When we have conversations about poverty, we often look past elements of relational poverty and its effects on children and families. It’s easier to treat financial or material expressions of poverty but understanding the effects of relational poverty is the first step to appreciating the holistic care and development that every child and adult requires. Realising the extent of our relational poverty also helps us identify the deep-seated experiences of poverty in this country.
2. Economic poverty in Australia
Globally, the extent of poverty is determined by a monetary threshold—the international poverty line—that measures living standards and purchasing power around the world. In 2018, approximately 8.6 per cent of the world’s population was living in extreme poverty, with an income below the international poverty line of US$1.90 a day.
Poverty is experienced differently across regions, with the highest levels of extreme poverty apparent in sub-Saharan Africa. Comparatively, the poverty line in Australia is remarkably higher than global standards but economic poverty still affects three million Australians. In Australia, the poverty line is defined as:
- A single adult on less than $433 a week, before housing costs
- A couple with two children living on less than $909 a week, before housing costs
Roughly one in eight Australians are battling below the poverty line, but according to the Australian Council of Social Service, children from single parent families and elderly people are the hardest hit by poverty in Australia:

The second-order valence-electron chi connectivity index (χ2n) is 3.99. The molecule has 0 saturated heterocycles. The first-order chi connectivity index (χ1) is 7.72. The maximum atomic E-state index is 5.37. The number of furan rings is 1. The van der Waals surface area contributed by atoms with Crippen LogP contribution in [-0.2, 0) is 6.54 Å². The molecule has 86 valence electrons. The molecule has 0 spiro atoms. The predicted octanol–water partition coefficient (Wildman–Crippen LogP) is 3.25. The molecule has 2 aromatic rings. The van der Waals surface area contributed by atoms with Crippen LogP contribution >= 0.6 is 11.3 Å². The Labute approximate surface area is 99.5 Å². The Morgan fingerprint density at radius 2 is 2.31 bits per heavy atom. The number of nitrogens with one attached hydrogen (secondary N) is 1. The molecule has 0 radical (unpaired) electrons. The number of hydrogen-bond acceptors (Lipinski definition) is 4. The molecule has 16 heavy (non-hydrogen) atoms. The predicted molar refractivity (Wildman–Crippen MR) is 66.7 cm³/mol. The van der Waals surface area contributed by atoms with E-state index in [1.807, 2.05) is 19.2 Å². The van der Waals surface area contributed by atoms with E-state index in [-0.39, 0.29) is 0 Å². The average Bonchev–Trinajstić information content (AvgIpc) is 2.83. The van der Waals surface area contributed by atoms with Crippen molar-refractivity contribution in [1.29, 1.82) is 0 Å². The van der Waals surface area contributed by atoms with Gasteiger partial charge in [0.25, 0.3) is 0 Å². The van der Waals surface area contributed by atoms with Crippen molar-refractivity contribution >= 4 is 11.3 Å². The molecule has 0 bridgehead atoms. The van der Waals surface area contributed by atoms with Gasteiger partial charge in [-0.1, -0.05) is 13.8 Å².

- One in six children (or 739,000 children) live below the poverty line
- More than 19 per cent of single-parent families were living in poverty in 2017 In 2017, more than 30 per cent of elderly single women were living in poverty
At first glance, Australia is a wealthy country that is in the top half of countries in the Organisation for Economic Co-operation and Development (OECD), but the gap between the rich and the poor in Australia is also increasing as welfare payment lags behind higher living standards and costs. But, how do these numbers translate into lived experiences?
The Foodbank Hunger Report 2018 found that 14 per cent of Australians were consuming less food than needed because of a lack of money or resources to obtain food. With low-income levels but increasing living costs, the decision to pay rent and skip a meal is not far from reality for many Australians. If we revisit the data, the majority of people experiencing these realities are children in single-family households and elderly people. In many ways, these groups of people can be considered helpless and vulnerable, the very characteristics that the Lord encourages us to serve and reach.
3. Spiritual poverty in Australia